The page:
It’s hard to read the UBS note on Australian banks without thinking about Canada. Via FT Alphaville: “The Aussie banks are very good companies. They are profitable, resilient, well capitalized, well managed, shareholder focused and have a very strong industry and regulatory structure.”
Sound familiar? That description fits perfectly with Canada’s Big Banks, which have a well-deserved reputation for rewarding shareholders with handsome returns and rising dividends, after emerging from the financial crisis with barely a scratch.
Yet, UBS has concerns about Australian banks, and these concerns seem relevant to the situation in Canada: “Following the significant leveraging of the Australian & NZ households over the last 30 years they are now low growth and remain heavily exposed to housing, funding markets and unemployment risk.”
Similar comments have been made about Canada’s banking industry: Here, consumers have record-high debt levels and the housing market is showing signs of retreating from extremely high levels (when home prices are compared to incomes). And, like Australia, Canada’s struggling mining stocks are pointing to trouble in the recource sector, if not the underlying economy.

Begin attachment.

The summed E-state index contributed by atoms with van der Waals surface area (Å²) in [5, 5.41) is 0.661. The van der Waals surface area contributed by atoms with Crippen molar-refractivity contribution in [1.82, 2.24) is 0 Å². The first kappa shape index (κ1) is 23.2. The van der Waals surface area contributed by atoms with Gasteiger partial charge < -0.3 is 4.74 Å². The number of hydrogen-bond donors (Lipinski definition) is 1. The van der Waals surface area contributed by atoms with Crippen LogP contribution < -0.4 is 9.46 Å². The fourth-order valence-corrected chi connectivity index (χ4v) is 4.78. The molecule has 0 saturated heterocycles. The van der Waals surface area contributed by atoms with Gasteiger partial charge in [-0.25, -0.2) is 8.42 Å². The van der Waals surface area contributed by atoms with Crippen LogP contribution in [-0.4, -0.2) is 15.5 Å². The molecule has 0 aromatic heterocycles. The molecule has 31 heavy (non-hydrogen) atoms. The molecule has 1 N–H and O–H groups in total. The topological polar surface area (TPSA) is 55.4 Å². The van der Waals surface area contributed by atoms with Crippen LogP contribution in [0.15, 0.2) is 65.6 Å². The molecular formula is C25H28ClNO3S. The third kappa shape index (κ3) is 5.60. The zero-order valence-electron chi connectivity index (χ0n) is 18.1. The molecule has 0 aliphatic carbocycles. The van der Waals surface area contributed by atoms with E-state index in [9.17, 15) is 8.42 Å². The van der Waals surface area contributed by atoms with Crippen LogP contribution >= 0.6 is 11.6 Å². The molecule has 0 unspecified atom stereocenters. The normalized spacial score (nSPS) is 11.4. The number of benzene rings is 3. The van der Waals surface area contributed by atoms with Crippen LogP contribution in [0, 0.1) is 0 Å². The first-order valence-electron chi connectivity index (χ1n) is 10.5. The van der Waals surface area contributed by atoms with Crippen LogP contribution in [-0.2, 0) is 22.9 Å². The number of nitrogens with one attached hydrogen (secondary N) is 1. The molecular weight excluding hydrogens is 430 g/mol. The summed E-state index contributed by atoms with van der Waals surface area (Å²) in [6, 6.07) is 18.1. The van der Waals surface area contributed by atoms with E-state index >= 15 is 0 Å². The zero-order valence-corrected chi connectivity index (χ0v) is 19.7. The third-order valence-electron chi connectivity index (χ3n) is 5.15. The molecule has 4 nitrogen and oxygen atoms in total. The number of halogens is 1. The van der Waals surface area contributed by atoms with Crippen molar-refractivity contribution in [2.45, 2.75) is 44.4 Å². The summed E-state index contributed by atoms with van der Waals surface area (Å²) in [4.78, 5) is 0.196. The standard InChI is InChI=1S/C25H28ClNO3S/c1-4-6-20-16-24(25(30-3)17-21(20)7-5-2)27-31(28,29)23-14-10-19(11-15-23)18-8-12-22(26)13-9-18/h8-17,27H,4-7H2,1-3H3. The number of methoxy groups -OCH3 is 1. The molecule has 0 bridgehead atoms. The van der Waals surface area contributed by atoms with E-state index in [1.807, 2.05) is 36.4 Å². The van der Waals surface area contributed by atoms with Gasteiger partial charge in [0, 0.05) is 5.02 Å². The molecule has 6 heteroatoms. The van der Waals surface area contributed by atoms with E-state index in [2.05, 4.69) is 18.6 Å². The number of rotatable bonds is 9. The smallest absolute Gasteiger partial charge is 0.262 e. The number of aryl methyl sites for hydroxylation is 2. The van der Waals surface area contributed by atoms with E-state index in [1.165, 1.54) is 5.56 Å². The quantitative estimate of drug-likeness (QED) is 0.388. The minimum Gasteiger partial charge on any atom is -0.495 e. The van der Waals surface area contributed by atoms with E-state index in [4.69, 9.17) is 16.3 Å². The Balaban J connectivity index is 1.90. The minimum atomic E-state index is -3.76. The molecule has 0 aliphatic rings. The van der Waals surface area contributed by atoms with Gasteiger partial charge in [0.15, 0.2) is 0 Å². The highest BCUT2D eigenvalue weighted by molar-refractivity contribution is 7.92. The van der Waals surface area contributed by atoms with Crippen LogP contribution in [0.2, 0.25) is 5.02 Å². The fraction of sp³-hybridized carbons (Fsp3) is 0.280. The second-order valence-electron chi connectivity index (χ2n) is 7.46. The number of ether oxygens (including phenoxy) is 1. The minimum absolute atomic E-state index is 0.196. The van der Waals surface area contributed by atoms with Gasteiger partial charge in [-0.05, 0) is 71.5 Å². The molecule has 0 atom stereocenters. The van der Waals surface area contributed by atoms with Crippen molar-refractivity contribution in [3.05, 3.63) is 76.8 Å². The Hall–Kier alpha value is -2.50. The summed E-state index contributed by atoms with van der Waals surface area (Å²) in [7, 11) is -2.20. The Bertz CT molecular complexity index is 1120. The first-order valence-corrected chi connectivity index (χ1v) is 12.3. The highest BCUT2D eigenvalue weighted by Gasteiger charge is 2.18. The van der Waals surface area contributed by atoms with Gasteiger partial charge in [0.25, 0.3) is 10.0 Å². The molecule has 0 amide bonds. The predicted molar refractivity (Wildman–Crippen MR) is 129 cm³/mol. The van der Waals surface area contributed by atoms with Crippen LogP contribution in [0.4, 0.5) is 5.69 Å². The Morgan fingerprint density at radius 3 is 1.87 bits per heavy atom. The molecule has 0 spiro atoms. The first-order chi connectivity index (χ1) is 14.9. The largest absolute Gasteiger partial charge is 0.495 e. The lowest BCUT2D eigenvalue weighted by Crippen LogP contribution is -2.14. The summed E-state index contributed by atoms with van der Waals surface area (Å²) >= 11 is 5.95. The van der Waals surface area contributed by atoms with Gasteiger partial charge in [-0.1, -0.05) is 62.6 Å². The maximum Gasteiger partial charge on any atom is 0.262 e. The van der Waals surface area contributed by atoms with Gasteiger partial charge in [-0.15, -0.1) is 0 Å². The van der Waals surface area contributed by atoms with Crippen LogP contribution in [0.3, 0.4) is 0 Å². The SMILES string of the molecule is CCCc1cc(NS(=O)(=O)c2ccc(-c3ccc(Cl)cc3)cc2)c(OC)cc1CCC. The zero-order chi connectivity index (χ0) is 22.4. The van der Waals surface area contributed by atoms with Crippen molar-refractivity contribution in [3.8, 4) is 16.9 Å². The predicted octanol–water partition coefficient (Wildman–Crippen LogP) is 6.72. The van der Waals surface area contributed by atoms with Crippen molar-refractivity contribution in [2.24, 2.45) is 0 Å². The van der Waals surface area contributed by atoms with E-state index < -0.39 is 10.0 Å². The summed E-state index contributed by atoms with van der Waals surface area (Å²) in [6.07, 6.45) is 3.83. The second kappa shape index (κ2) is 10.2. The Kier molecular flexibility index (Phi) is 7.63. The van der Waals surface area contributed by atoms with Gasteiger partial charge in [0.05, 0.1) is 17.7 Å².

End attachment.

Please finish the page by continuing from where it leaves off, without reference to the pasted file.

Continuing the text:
As UBS argues, there is a bullish case for Australian banks, which also seems to fit well with Canadian banks: Dividend yields are attractive, and that looks especially nice when the world’s central banks continue to hold down interest rates.
But attractive yields simply mean that timing a downturn is difficult. As UBS explains, “As with all asset bubbles, they can go higher and for longer than many expect.” And: “All we can say is buyer beware.”
That doesn’t exactly boost confidence that banks are ideal long-term holdings at this point. This impression is supported by the more cautious tone on Canadian banks in Bloomberg Markets magazine (June issue), with the release of its annual ranking of the strongest global banks. Since the financial crisis, this list has become a source of national pride for Canadians.
The good news is that Canada is still well-represented in the top 10. Canadian Imperial Bank of Commerce is No. 3. Royal Bank of Canada is No. 4. Bank of Nova Scotia is No. 7 and Toronto-Dominion Bank is No. 8. The bad news? This year’s rankings marked a decline. Some Canadian banks slipped in the rankings, Bloomberg explains, “as the industry was hit by ratings downgrades and hurt by a slowing economy and an increasingly risky housing sector.”
At least there is one important difference between Australian and Canadian banks: Valuations. UBS says that Australian banks – which include Commonwealth Bank of Australia, Westpac Banking, National Australia Bank and Australia & New Zealand Banking Corp. – now trade at an average of 14.9-times earnings. That’s equal to their highest earnings multiple, touched in October 2007, just before the start of the global financial crisis.
By comparison, Canadian banks look far more reasonable: The Big Five have an average price-to-earnings ratio of just 11.
Is that enough of a disctinction to make them attractive investments? The lower valuations might help cushion any decline in Canadian bank stocks. But their similarities to Australian banks is the bigger standout – and a bigger source of concern.